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Saudi cement firms begin to cut production to shore up prices

Cement production in Saudi Arabia declined by the steepest levels on record last month as producers sought to run down stocks in a bid to shore up ­prices.

In a report on the country’s cement market, the Saudi investment bank NCB Capital said that production of clinker (a raw form of cement) fell by 12 per cent year-on-year in May.

It said the country’s biggest producer, Saudi Cement, had started to cut production in a bid to support prices that had been falling in recent months, as companies in more remote regions began undercutting in busy cities such as Riyadh and Mecca.

The NCB Capital analyst Mohamed Tomalieh said the decline in production was a deliberate attempt to shore up prices rather than a response to current market conditions.

“We believe cutting production aims to control supply and price discounts,” he said.

The cut helped to bring clinker inventory levels down to 19.4 million tonnes – down from a record high of 21.4 million tonnes in December.

The kingdom’s cement mountain has been built up partly as a result of decrees issued by the late King Abdullah to make sure the country did not run out of supplies. A cement shortage in Mecca in 2012, where the redevelopment of the Grand Mosque was taking place, led to a black market trade and soaring ­prices.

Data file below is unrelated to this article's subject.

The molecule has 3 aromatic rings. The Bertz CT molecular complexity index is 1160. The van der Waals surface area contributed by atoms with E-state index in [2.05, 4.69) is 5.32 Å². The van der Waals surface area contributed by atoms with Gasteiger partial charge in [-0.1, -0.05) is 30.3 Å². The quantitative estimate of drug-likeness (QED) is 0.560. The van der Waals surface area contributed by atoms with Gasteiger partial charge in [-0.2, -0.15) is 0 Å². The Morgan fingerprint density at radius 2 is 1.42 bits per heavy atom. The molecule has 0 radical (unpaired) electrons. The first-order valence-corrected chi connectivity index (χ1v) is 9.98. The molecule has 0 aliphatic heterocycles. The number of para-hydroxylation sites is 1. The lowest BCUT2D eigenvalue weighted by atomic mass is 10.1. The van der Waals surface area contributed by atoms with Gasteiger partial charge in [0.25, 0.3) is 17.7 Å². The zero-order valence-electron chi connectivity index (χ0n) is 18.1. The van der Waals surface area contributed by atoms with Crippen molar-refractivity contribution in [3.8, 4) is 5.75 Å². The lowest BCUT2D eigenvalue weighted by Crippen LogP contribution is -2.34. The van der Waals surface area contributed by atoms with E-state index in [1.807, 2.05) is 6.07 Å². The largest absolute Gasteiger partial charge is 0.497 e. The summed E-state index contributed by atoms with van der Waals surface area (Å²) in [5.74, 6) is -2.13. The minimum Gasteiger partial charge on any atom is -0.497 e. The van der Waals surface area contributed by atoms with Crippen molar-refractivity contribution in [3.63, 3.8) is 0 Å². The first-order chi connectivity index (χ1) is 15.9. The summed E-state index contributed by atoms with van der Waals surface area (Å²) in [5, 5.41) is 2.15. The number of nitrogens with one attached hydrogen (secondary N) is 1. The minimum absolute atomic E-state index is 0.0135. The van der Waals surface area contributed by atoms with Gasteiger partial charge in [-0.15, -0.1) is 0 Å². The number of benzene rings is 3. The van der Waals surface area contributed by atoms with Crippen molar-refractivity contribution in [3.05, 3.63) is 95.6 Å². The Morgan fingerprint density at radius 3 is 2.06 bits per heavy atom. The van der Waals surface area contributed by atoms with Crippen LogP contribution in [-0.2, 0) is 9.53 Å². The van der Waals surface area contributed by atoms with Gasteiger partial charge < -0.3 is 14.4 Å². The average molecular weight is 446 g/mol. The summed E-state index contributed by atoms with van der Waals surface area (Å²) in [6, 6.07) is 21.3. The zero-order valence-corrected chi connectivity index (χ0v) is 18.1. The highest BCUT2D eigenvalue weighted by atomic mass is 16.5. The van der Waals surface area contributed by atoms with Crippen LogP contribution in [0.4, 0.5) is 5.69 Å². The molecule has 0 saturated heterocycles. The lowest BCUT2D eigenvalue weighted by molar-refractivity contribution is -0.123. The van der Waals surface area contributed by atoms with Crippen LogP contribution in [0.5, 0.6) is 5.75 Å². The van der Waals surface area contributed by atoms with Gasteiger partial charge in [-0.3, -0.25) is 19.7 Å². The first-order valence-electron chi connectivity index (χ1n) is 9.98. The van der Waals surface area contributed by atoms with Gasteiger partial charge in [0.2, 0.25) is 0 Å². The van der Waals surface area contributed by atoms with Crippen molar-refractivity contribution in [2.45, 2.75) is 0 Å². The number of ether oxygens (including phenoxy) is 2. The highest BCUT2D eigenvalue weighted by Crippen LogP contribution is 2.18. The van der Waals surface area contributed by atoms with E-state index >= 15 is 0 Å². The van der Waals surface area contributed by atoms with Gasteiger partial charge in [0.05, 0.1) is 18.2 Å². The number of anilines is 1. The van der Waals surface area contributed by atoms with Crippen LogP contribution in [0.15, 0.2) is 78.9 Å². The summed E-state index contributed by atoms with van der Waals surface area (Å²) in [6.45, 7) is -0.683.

In April 2013, the king set aside US$800 million to be spent on importing supplies and building kilns to boost capacity.

However, an amnesty and subsequent crackdown on illegal migrants later that year led to hundreds of thousands of workers leaving the kingdom, causing widespread project delays.

Demand has not kept pace with supply since.

Although cement sales increased by 6.9 per cent year-on-year, this was from a low base as last year’s figures were affected by the labour shortage.

Moreover, Samba Financial Group said in its latest Saudi country report that there are “signs of a slowdown in activity” in the kingdom, as it reins in capital investment in response to lower oil prices.

“This fits with our view that the government will contain capital spending this year and next, before relaxing its stance somewhat in the 2017-20 period as oil prices begin a more sustained recovery,” it said.

“Regulatory issues are also having an influence: any ­government project with a value over 100m Saudi riyals (Dh97.9m) now needs approval from the new economic and development council before ­proceeding.”

The property market has also slowed following the introduction of a 70 per cent loan-to-value lending limit on home loans late last year.

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